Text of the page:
If you're hunting for a perfect everyday watch, there are a lot of options out there. You could opt for a modern classic like the Tissot PRX 80, which gives a not-so-subtle nod to the popular integrated bracelet sports watches that were everywhere in the 1980's.
If you fancy something a little more refined – and definitely a more left-field choice – the Hamilton Pan-Europ is well worth your time. This classically styled timepiece fuses qualities from sports watches and dress watches. The result is timeless and elegant, without being too much for a casual attire.
Before we dive in to my time with the watch, let's take a look at some specs. The Pan Europ comes in three colour variants – the pistachio green I'm wearing today, a sand coloured option, and a blue. The first two will set you back £965 in the UK, while the latter is a little more pricey at £1,050, complete with a red, white and blue NATO strap.
The stainless steel cushion case sits 42mm wide, sporting a relatively clean three-hand dial. You'll find the Hamilton logo at the 12 o'clock position, the Pan Europ name at 6 o'clock and a Day-Date complication at 3 o'clock. That dial is surrounded by a colour-matched rotating bezel. The case sits a whisker over 11.5mm thick, making it really easy to wear.
Inside, you'll find a Hamilton H-30 movement. Trace the lineage of that movement back, though, and you'll find the same Powermatic 80 movement used in the PRX range, as well as the Certina DS Action I used recently. It's a solid and reliable calibre, packing an 80-hour power reserve.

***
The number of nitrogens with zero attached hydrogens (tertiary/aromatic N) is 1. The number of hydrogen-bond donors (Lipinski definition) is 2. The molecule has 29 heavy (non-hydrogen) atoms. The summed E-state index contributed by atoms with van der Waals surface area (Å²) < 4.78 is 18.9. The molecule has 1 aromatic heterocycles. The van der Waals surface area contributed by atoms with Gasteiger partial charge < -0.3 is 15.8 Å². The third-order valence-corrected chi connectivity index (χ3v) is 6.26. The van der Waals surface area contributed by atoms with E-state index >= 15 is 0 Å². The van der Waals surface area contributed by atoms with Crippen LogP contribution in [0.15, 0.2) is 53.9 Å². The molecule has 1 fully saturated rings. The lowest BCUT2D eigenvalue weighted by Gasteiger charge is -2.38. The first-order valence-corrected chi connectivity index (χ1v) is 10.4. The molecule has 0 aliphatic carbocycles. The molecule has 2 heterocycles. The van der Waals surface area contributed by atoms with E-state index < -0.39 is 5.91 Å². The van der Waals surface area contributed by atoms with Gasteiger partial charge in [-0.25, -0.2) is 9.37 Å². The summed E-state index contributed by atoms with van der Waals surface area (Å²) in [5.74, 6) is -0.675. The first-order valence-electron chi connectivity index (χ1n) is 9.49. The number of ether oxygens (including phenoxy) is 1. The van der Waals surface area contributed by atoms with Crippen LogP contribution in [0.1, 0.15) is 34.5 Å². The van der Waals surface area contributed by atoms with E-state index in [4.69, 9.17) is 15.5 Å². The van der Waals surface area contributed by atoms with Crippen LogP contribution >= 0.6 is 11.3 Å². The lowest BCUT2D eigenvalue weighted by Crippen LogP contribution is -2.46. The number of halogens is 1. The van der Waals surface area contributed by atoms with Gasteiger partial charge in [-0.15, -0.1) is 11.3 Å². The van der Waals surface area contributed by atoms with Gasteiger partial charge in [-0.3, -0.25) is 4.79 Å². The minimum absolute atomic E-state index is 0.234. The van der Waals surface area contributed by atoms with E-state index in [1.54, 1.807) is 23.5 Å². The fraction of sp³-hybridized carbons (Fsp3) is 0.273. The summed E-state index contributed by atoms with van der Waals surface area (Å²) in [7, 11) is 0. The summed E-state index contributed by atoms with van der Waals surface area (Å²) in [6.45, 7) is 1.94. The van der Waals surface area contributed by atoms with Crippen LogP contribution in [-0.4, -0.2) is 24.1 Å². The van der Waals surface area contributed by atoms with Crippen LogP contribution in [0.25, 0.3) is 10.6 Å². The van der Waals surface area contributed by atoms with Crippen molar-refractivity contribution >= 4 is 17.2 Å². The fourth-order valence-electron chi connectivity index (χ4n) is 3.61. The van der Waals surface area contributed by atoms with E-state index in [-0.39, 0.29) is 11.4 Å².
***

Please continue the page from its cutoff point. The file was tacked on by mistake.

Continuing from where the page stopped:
That's visible through a display case back on the rear of the device. Surrounding that, you'll also find mention of the 50m water resistance. Elsewhere, a leather strap with a folding buckle is colour-matched to the dial. That's a 22mm strap, which tapers gently down to 20mm at the buckle.
What is the Hamilton Pan Europ like to wear?
At first, I was a little wary of the size of this watch. A 42mm case is right around the top end of what I can get away with, but the cushion case helps out a lot, keeping the lug-to-lug snug and ensuring things aren't too cumbersome.
Let me also take a moment here to talk about the shade of green on offer here. It's really special, offset beautifully by the brown hue of the bezel. It's much more pale than the darker green hues made popular by watches like the 'Hulk' Rolex Submariner, and that makes it really easy to pair with other parts of your wardrobe.
They've done a great job colour-matching the leather strap, too. I'm usually hesitant with this style because even a shade out will really annoy me. I'd much rather a well paired duo of colours than one with two almost-the-same-but-not-quite shades. It's not a problem at all here, though – kudos, Hamilton.
The strap itself is pleasant, too. It's genuine leather and feels really nice – soft and supple, but not so much that it feel flimsy. If you've never used a leather strap buckle like this, it's a bit fiddley to start with. Once you've got it set up, though, it's as simple as a steel bracelet. Even making quick changes is easy – I found myself flitting between sizes every so often as my wrist swelled.